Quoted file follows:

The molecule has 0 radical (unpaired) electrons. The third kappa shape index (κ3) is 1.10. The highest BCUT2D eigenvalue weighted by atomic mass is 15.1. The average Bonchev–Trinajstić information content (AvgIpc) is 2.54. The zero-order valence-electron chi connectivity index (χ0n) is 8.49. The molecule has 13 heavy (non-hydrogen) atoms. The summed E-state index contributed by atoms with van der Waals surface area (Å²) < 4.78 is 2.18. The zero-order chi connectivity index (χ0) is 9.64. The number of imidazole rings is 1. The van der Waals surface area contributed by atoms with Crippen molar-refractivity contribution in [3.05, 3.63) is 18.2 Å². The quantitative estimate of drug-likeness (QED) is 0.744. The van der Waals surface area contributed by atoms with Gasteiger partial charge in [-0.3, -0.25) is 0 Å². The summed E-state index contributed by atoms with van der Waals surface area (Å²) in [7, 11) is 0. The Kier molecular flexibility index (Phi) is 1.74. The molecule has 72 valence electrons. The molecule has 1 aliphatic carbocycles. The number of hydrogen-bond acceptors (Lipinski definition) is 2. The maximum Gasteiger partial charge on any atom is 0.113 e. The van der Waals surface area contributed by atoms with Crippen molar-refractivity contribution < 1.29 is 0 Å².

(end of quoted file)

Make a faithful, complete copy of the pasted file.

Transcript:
The molecule has 0 radical (unpaired) electrons. The third kappa shape index (κ3) is 1.10. The highest BCUT2D eigenvalue weighted by atomic mass is 15.1. The average Bonchev–Trinajstić information content (AvgIpc) is 2.54. The zero-order valence-electron chi connectivity index (χ0n) is 8.49. The molecule has 13 heavy (non-hydrogen) atoms. The summed E-state index contributed by atoms with van der Waals surface area (Å²) < 4.78 is 2.18. The zero-order chi connectivity index (χ0) is 9.64. The number of imidazole rings is 1. The van der Waals surface area contributed by atoms with Crippen molar-refractivity contribution in [3.05, 3.63) is 18.2 Å². The quantitative estimate of drug-likeness (QED) is 0.744. The van der Waals surface area contributed by atoms with Gasteiger partial charge in [-0.3, -0.25) is 0 Å². The summed E-state index contributed by atoms with van der Waals surface area (Å²) in [7, 11) is 0. The Kier molecular flexibility index (Phi) is 1.74. The molecule has 72 valence electrons. The molecule has 1 aliphatic carbocycles. The number of hydrogen-bond acceptors (Lipinski definition) is 2. The maximum Gasteiger partial charge on any atom is 0.113 e. The van der Waals surface area contributed by atoms with Crippen molar-refractivity contribution < 1.29 is 0 Å².